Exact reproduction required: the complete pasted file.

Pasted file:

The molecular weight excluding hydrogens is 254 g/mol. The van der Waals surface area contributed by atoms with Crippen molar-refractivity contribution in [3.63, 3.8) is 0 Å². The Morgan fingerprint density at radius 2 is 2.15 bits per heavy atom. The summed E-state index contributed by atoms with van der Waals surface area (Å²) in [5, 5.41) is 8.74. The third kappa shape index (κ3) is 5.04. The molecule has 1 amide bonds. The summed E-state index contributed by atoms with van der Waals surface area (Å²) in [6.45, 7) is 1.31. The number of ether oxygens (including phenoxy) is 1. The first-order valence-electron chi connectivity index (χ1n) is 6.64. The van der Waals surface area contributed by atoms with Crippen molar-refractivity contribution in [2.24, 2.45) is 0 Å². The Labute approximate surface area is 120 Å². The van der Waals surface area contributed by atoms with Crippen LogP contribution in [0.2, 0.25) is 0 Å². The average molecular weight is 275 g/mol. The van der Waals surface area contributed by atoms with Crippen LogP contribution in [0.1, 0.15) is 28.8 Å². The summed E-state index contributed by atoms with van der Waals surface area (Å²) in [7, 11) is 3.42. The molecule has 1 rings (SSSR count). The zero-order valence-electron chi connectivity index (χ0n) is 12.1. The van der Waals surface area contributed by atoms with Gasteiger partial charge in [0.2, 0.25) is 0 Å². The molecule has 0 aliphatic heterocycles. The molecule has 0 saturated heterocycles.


The molecular weight excluding hydrogens is 254 g/mol. The van der Waals surface area contributed by atoms with Crippen molar-refractivity contribution in [3.63, 3.8) is 0 Å². The Morgan fingerprint density at radius 2 is 2.15 bits per heavy atom. The summed E-state index contributed by atoms with van der Waals surface area (Å²) in [5, 5.41) is 8.74. The third kappa shape index (κ3) is 5.04. The molecule has 1 amide bonds. The summed E-state index contributed by atoms with van der Waals surface area (Å²) in [6.45, 7) is 1.31. The number of ether oxygens (including phenoxy) is 1. The first-order valence-electron chi connectivity index (χ1n) is 6.64. The van der Waals surface area contributed by atoms with Crippen molar-refractivity contribution in [2.24, 2.45) is 0 Å². The Labute approximate surface area is 120 Å². The van der Waals surface area contributed by atoms with Crippen LogP contribution in [0.2, 0.25) is 0 Å². The average molecular weight is 275 g/mol. The van der Waals surface area contributed by atoms with Crippen LogP contribution in [0.1, 0.15) is 28.8 Å². The summed E-state index contributed by atoms with van der Waals surface area (Å²) in [7, 11) is 3.42. The molecule has 1 rings (SSSR count). The zero-order valence-electron chi connectivity index (χ0n) is 12.1. The van der Waals surface area contributed by atoms with Gasteiger partial charge in [0.2, 0.25) is 0 Å². The molecule has 0 aliphatic heterocycles. The molecule has 0 saturated heterocycles.